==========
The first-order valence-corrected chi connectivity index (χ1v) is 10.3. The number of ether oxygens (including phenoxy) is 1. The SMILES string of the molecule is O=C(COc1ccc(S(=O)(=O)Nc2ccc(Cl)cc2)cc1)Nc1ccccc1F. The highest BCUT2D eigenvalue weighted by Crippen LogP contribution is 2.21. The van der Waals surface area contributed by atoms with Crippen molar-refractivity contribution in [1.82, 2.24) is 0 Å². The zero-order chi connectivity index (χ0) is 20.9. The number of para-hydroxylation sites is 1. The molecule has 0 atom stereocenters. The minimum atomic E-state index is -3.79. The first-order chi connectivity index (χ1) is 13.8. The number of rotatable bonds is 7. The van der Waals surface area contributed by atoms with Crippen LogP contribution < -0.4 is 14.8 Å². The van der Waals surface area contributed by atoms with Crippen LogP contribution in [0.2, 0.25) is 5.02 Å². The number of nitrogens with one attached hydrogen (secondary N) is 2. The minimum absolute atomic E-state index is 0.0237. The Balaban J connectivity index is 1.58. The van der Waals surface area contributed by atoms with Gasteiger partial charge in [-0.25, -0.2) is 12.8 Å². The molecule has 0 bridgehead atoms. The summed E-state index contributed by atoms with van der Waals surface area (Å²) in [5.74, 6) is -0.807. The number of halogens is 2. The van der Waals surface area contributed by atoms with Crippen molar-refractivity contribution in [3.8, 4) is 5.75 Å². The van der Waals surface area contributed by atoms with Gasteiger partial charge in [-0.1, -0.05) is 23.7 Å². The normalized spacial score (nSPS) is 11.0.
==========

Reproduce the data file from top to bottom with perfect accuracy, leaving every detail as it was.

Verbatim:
The first-order valence-corrected chi connectivity index (χ1v) is 10.3. The number of ether oxygens (including phenoxy) is 1. The SMILES string of the molecule is O=C(COc1ccc(S(=O)(=O)Nc2ccc(Cl)cc2)cc1)Nc1ccccc1F. The highest BCUT2D eigenvalue weighted by Crippen LogP contribution is 2.21. The van der Waals surface area contributed by atoms with Crippen molar-refractivity contribution in [1.82, 2.24) is 0 Å². The zero-order chi connectivity index (χ0) is 20.9. The number of para-hydroxylation sites is 1. The molecule has 0 atom stereocenters. The minimum atomic E-state index is -3.79. The first-order chi connectivity index (χ1) is 13.8. The number of rotatable bonds is 7. The van der Waals surface area contributed by atoms with Crippen LogP contribution < -0.4 is 14.8 Å². The van der Waals surface area contributed by atoms with Crippen LogP contribution in [0.2, 0.25) is 5.02 Å². The number of nitrogens with one attached hydrogen (secondary N) is 2. The minimum absolute atomic E-state index is 0.0237. The Balaban J connectivity index is 1.58. The van der Waals surface area contributed by atoms with Gasteiger partial charge in [-0.25, -0.2) is 12.8 Å². The molecule has 0 bridgehead atoms. The summed E-state index contributed by atoms with van der Waals surface area (Å²) in [5.74, 6) is -0.807. The number of halogens is 2. The van der Waals surface area contributed by atoms with Crippen molar-refractivity contribution in [3.8, 4) is 5.75 Å². The van der Waals surface area contributed by atoms with Gasteiger partial charge in [-0.1, -0.05) is 23.7 Å². The normalized spacial score (nSPS) is 11.0.